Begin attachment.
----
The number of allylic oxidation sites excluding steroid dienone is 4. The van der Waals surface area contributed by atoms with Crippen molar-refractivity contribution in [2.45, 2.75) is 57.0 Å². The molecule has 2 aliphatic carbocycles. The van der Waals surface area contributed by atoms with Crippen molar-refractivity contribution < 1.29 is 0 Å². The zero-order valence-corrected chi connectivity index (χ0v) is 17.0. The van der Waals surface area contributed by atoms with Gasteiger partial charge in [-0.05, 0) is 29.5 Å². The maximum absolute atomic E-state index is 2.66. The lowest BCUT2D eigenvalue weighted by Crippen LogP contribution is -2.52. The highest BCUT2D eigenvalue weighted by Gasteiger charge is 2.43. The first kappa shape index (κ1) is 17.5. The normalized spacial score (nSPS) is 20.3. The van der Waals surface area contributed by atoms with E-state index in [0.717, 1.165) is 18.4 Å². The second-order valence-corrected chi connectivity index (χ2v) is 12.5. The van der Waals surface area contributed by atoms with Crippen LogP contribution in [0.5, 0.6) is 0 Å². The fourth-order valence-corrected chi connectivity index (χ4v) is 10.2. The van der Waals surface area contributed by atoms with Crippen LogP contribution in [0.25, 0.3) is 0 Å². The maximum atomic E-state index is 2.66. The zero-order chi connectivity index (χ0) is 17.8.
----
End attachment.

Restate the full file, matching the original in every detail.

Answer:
The number of allylic oxidation sites excluding steroid dienone is 4. The van der Waals surface area contributed by atoms with Crippen molar-refractivity contribution in [2.45, 2.75) is 57.0 Å². The molecule has 2 aliphatic carbocycles. The van der Waals surface area contributed by atoms with Crippen molar-refractivity contribution < 1.29 is 0 Å². The zero-order valence-corrected chi connectivity index (χ0v) is 17.0. The van der Waals surface area contributed by atoms with Gasteiger partial charge in [-0.05, 0) is 29.5 Å². The maximum absolute atomic E-state index is 2.66. The lowest BCUT2D eigenvalue weighted by Crippen LogP contribution is -2.52. The highest BCUT2D eigenvalue weighted by Gasteiger charge is 2.43. The first kappa shape index (κ1) is 17.5. The normalized spacial score (nSPS) is 20.3. The van der Waals surface area contributed by atoms with E-state index in [0.717, 1.165) is 18.4 Å². The second-order valence-corrected chi connectivity index (χ2v) is 12.5. The van der Waals surface area contributed by atoms with Crippen LogP contribution in [0.5, 0.6) is 0 Å². The fourth-order valence-corrected chi connectivity index (χ4v) is 10.2. The van der Waals surface area contributed by atoms with Crippen LogP contribution in [0.25, 0.3) is 0 Å². The maximum atomic E-state index is 2.66. The zero-order chi connectivity index (χ0) is 17.8.